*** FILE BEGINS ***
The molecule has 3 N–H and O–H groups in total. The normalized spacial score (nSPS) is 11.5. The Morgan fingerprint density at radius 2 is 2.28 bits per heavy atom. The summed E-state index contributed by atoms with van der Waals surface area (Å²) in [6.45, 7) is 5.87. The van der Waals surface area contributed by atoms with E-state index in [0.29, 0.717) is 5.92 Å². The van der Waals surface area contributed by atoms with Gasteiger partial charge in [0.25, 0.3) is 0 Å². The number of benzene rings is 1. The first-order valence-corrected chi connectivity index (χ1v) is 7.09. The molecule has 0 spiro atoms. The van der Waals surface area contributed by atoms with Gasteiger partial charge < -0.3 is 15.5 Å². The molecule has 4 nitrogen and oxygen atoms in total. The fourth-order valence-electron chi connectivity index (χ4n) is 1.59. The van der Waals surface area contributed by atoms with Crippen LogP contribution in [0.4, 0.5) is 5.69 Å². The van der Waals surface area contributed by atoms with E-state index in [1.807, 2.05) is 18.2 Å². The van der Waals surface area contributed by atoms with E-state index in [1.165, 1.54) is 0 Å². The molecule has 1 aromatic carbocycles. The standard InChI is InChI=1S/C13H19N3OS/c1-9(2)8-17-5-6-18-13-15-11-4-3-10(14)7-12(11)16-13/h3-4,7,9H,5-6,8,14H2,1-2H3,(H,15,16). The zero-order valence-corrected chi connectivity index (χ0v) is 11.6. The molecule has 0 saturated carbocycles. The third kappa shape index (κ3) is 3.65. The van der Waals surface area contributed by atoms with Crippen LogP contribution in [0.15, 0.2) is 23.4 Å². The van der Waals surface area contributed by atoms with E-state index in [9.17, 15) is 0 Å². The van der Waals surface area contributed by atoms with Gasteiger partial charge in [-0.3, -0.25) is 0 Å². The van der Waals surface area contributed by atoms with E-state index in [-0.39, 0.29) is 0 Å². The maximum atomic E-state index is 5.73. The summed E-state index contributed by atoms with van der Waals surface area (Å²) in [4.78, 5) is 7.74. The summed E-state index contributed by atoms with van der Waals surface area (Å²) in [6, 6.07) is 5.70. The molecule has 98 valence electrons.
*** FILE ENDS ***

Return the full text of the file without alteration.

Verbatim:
The molecule has 3 N–H and O–H groups in total. The normalized spacial score (nSPS) is 11.5. The Morgan fingerprint density at radius 2 is 2.28 bits per heavy atom. The summed E-state index contributed by atoms with van der Waals surface area (Å²) in [6.45, 7) is 5.87. The van der Waals surface area contributed by atoms with E-state index in [0.29, 0.717) is 5.92 Å². The van der Waals surface area contributed by atoms with Gasteiger partial charge in [0.25, 0.3) is 0 Å². The number of benzene rings is 1. The first-order valence-corrected chi connectivity index (χ1v) is 7.09. The molecule has 0 spiro atoms. The van der Waals surface area contributed by atoms with Gasteiger partial charge < -0.3 is 15.5 Å². The molecule has 4 nitrogen and oxygen atoms in total. The fourth-order valence-electron chi connectivity index (χ4n) is 1.59. The van der Waals surface area contributed by atoms with Crippen LogP contribution in [0.4, 0.5) is 5.69 Å². The van der Waals surface area contributed by atoms with E-state index in [1.807, 2.05) is 18.2 Å². The van der Waals surface area contributed by atoms with E-state index in [1.165, 1.54) is 0 Å². The molecule has 1 aromatic carbocycles. The standard InChI is InChI=1S/C13H19N3OS/c1-9(2)8-17-5-6-18-13-15-11-4-3-10(14)7-12(11)16-13/h3-4,7,9H,5-6,8,14H2,1-2H3,(H,15,16). The zero-order valence-corrected chi connectivity index (χ0v) is 11.6. The molecule has 0 saturated carbocycles. The third kappa shape index (κ3) is 3.65. The van der Waals surface area contributed by atoms with Crippen LogP contribution in [0.15, 0.2) is 23.4 Å². The van der Waals surface area contributed by atoms with E-state index in [9.17, 15) is 0 Å². The van der Waals surface area contributed by atoms with Gasteiger partial charge in [-0.3, -0.25) is 0 Å². The van der Waals surface area contributed by atoms with E-state index in [-0.39, 0.29) is 0 Å². The maximum atomic E-state index is 5.73. The summed E-state index contributed by atoms with van der Waals surface area (Å²) in [4.78, 5) is 7.74. The summed E-state index contributed by atoms with van der Waals surface area (Å²) in [6, 6.07) is 5.70. The molecule has 98 valence electrons.